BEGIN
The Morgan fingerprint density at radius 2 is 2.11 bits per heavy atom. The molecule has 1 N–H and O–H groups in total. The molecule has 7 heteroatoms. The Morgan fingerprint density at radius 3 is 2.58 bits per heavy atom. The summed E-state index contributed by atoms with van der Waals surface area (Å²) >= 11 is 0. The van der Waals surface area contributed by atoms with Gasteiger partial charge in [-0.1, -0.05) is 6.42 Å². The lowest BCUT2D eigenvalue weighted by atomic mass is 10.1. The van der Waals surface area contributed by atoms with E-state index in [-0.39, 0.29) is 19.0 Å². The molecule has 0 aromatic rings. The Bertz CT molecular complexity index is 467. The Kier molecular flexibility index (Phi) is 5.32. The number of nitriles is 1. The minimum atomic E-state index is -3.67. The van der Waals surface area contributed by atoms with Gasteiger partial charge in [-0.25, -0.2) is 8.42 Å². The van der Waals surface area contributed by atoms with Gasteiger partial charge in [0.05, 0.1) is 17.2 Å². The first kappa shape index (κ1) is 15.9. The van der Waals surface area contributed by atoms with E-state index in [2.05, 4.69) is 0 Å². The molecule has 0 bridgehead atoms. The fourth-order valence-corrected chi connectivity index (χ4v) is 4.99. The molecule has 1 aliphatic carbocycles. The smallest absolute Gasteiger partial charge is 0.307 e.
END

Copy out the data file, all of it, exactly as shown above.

The Morgan fingerprint density at radius 2 is 2.11 bits per heavy atom. The molecule has 1 N–H and O–H groups in total. The molecule has 7 heteroatoms. The Morgan fingerprint density at radius 3 is 2.58 bits per heavy atom. The summed E-state index contributed by atoms with van der Waals surface area (Å²) >= 11 is 0. The van der Waals surface area contributed by atoms with Gasteiger partial charge in [-0.1, -0.05) is 6.42 Å². The lowest BCUT2D eigenvalue weighted by atomic mass is 10.1. The van der Waals surface area contributed by atoms with E-state index in [-0.39, 0.29) is 19.0 Å². The molecule has 0 aromatic rings. The Bertz CT molecular complexity index is 467. The Kier molecular flexibility index (Phi) is 5.32. The number of nitriles is 1. The minimum atomic E-state index is -3.67. The van der Waals surface area contributed by atoms with Gasteiger partial charge in [-0.25, -0.2) is 8.42 Å². The van der Waals surface area contributed by atoms with Gasteiger partial charge in [0.05, 0.1) is 17.2 Å². The first kappa shape index (κ1) is 15.9. The van der Waals surface area contributed by atoms with E-state index in [2.05, 4.69) is 0 Å². The molecule has 0 bridgehead atoms. The fourth-order valence-corrected chi connectivity index (χ4v) is 4.99. The molecule has 1 aliphatic carbocycles. The smallest absolute Gasteiger partial charge is 0.307 e.